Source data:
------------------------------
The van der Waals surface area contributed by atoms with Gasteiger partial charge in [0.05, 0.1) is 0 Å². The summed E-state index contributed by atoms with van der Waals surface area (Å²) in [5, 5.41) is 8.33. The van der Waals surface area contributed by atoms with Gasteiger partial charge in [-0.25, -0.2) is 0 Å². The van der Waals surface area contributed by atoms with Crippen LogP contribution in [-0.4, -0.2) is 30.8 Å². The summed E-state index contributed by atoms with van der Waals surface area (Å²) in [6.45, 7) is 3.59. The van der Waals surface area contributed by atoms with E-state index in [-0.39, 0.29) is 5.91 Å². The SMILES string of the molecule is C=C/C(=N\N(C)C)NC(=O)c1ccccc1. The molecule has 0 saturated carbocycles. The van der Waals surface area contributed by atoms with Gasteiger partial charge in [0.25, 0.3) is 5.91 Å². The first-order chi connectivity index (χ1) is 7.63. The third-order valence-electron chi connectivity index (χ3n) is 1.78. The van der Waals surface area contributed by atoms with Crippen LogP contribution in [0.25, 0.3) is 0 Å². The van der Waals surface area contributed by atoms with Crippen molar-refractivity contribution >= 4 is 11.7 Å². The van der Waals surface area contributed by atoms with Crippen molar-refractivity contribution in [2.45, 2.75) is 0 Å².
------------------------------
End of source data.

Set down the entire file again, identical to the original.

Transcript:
The van der Waals surface area contributed by atoms with Gasteiger partial charge in [0.05, 0.1) is 0 Å². The summed E-state index contributed by atoms with van der Waals surface area (Å²) in [5, 5.41) is 8.33. The van der Waals surface area contributed by atoms with Gasteiger partial charge in [-0.25, -0.2) is 0 Å². The van der Waals surface area contributed by atoms with Crippen LogP contribution in [-0.4, -0.2) is 30.8 Å². The summed E-state index contributed by atoms with van der Waals surface area (Å²) in [6.45, 7) is 3.59. The van der Waals surface area contributed by atoms with E-state index in [-0.39, 0.29) is 5.91 Å². The SMILES string of the molecule is C=C/C(=N\N(C)C)NC(=O)c1ccccc1. The molecule has 0 saturated carbocycles. The van der Waals surface area contributed by atoms with Gasteiger partial charge in [0.25, 0.3) is 5.91 Å². The first-order chi connectivity index (χ1) is 7.63. The third-order valence-electron chi connectivity index (χ3n) is 1.78. The van der Waals surface area contributed by atoms with Crippen LogP contribution in [0.25, 0.3) is 0 Å². The van der Waals surface area contributed by atoms with Crippen molar-refractivity contribution >= 4 is 11.7 Å². The van der Waals surface area contributed by atoms with Crippen molar-refractivity contribution in [2.45, 2.75) is 0 Å².